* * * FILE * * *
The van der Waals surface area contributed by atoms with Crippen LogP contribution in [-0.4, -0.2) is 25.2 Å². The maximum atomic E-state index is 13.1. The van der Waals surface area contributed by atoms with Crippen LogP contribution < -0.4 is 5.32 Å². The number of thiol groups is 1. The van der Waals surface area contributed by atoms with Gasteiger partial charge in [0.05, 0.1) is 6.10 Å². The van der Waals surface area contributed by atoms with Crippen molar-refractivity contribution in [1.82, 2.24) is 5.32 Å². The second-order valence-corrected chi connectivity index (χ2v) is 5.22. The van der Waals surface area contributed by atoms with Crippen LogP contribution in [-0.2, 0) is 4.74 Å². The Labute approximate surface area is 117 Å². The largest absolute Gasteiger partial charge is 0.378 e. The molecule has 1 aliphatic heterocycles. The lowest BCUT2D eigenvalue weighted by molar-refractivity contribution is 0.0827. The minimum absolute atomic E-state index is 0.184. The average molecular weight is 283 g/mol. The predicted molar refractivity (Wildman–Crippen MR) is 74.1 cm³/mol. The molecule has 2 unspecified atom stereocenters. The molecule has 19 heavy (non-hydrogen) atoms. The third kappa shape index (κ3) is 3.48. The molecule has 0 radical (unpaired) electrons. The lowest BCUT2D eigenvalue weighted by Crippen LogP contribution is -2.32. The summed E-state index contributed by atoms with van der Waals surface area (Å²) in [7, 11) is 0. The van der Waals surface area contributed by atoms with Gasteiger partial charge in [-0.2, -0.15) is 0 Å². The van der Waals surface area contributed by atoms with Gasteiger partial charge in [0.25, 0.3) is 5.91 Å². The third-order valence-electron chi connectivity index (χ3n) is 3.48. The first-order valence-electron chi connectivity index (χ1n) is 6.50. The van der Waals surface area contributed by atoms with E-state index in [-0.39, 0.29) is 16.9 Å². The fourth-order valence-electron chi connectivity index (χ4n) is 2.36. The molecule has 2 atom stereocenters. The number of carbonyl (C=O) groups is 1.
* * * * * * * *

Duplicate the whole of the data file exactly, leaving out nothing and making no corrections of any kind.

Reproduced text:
The van der Waals surface area contributed by atoms with Crippen LogP contribution in [-0.4, -0.2) is 25.2 Å². The maximum atomic E-state index is 13.1. The van der Waals surface area contributed by atoms with Crippen LogP contribution < -0.4 is 5.32 Å². The number of thiol groups is 1. The van der Waals surface area contributed by atoms with Gasteiger partial charge in [0.05, 0.1) is 6.10 Å². The van der Waals surface area contributed by atoms with Crippen molar-refractivity contribution in [1.82, 2.24) is 5.32 Å². The second-order valence-corrected chi connectivity index (χ2v) is 5.22. The van der Waals surface area contributed by atoms with Crippen LogP contribution in [-0.2, 0) is 4.74 Å². The Labute approximate surface area is 117 Å². The largest absolute Gasteiger partial charge is 0.378 e. The molecule has 1 aliphatic heterocycles. The lowest BCUT2D eigenvalue weighted by molar-refractivity contribution is 0.0827. The minimum absolute atomic E-state index is 0.184. The average molecular weight is 283 g/mol. The predicted molar refractivity (Wildman–Crippen MR) is 74.1 cm³/mol. The molecule has 2 unspecified atom stereocenters. The molecule has 19 heavy (non-hydrogen) atoms. The third kappa shape index (κ3) is 3.48. The molecule has 0 radical (unpaired) electrons. The lowest BCUT2D eigenvalue weighted by Crippen LogP contribution is -2.32. The summed E-state index contributed by atoms with van der Waals surface area (Å²) in [7, 11) is 0. The van der Waals surface area contributed by atoms with Gasteiger partial charge in [-0.2, -0.15) is 0 Å². The van der Waals surface area contributed by atoms with Gasteiger partial charge in [0.25, 0.3) is 5.91 Å². The third-order valence-electron chi connectivity index (χ3n) is 3.48. The first-order valence-electron chi connectivity index (χ1n) is 6.50. The van der Waals surface area contributed by atoms with E-state index in [-0.39, 0.29) is 16.9 Å². The fourth-order valence-electron chi connectivity index (χ4n) is 2.36. The molecule has 2 atom stereocenters. The number of carbonyl (C=O) groups is 1.